Finding Friends…

After the successful collaboration of Gorgeous Guineas and Planet Guinea last year the Planet Gorgeous Bitesize newsletter has evolved, bringing monthly hints and tips that are current and topical.

Finding Friends…

Guinea pigs should be allowed to find their friends as opposed to being “bonded” with them or having no say in the matter. Being bonded implies “being stuck” and no pig should “be stuck” with any pig that is not of their own choosing.

  • What is the best mix of guinea pigs?

The best mix of guinea pigs is one that gets on! These may be same gender or different gender (castrated boar and sow), or young and old, or same age; equally all these mixes might not get on.

  • Is there more chance of a baby boar and an adult boar getting along than two adult boars?

Possibly, at first. What should always be taken into account with this pairing is that the ‘baby’ still has a lot of maturing to do and fighting may break out at a later date. Boars are often sold in pairs as youngsters at pet shops, only to end up fighting 6 months or so later. Where this hasn’t been prepared for or is unexpected the boar(s) will often end up in rescue. In 2003 every baby and adult boar pairing at Reading Guinea Pig Rescue was eventually separated because of fighting, their new owners were aware that this was a possibility though and were able to “cope”. Reputable sources will make sure that new owners know that this is a possibility and advise accordingly.

  • Is it possible for a single adult boar to be matched with another single adult boar?

Yes, it may be more difficult than matching sows because there are often more sows than boars to choose from but depending on your boar’s personality it is possible to find a compatible boar. Boars will often display instant dislike as opposed to low level bullying that can be seen in sows.  Similarly they can show instant approval of a suited boar. Never judge a boar (or a sow) on past relationships; each one will bring something new to the friendship making each partnership unique. Always be prepared to separate boars where bullying or fighting develops.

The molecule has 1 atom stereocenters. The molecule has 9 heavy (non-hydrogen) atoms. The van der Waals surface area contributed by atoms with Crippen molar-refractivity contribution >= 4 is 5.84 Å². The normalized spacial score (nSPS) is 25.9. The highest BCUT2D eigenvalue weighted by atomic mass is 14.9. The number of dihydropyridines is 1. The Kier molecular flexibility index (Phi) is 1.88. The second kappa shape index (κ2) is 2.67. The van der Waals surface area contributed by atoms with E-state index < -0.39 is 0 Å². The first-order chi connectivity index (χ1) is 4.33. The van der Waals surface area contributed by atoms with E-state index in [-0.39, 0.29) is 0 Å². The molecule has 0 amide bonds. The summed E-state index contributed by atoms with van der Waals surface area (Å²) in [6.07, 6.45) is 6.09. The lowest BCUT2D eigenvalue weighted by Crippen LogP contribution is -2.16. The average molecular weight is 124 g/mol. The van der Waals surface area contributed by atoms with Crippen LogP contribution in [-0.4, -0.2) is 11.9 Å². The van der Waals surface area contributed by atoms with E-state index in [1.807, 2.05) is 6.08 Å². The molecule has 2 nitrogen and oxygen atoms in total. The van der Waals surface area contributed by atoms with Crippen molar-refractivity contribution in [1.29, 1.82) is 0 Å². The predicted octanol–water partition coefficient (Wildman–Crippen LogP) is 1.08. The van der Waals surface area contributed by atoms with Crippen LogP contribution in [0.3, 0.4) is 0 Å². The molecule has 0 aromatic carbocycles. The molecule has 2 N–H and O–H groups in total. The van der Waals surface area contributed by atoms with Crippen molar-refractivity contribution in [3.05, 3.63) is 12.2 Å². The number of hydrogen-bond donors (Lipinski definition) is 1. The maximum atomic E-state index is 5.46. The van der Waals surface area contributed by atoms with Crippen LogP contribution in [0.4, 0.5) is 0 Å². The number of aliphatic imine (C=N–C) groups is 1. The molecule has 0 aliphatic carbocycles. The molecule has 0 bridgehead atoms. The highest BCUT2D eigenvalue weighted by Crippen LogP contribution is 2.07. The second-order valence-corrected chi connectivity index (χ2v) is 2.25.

• Will any combination of a castrated boar and a group of sows ‘get along’?

Not necessarily, either party may reject the other; often it is the sow that rejects the boar, but boars rejecting sows is not unheard of. With any mix the most balanced and compatible one is what you are aiming for. A balanced group of a castrated boar and sows are able to accept newcomers, to a certain degree, providing they are having their own needs met. Where there is ‘conflict’ it is often the sow that is ‘bottom of the pile’ that is ‘fighting’ to keep her place in the hierarchy. The top sow is usually confident of her role and becomes more of a leader to the newbie than a defender of her own place in the herd, however if the newbie is determined that her rightful place is at the top of the herd then there will be trouble until the positioning of the group is established.

  • What do I look for in a friend for my guinea pig?

Let your guinea pig choose their own friend. All guinea pigs should be free from issues and ready to choose a friend. Little Miss Lucky was a good example of this. After being moved around to 6 different homes in two weeks Miss Lucky was not ready to find herself a friend, yet she was being moved from home to home because she “wouldn’t live with other guinea pigs”. After being allowed some time to de stress and adjust she lived with a herd and learnt how to be a guinea pig again… Because she had a problem with living with one guinea pig she gained a label and the vicious circle of being moved to different homes began.

Any potential friends should be free from skin issues and other health problems unless ongoing such as Fatty Eye or Impaction for example. For more, see: Reputable Sources, on Guinea Pig Welfare.

  • When it all goes wrong…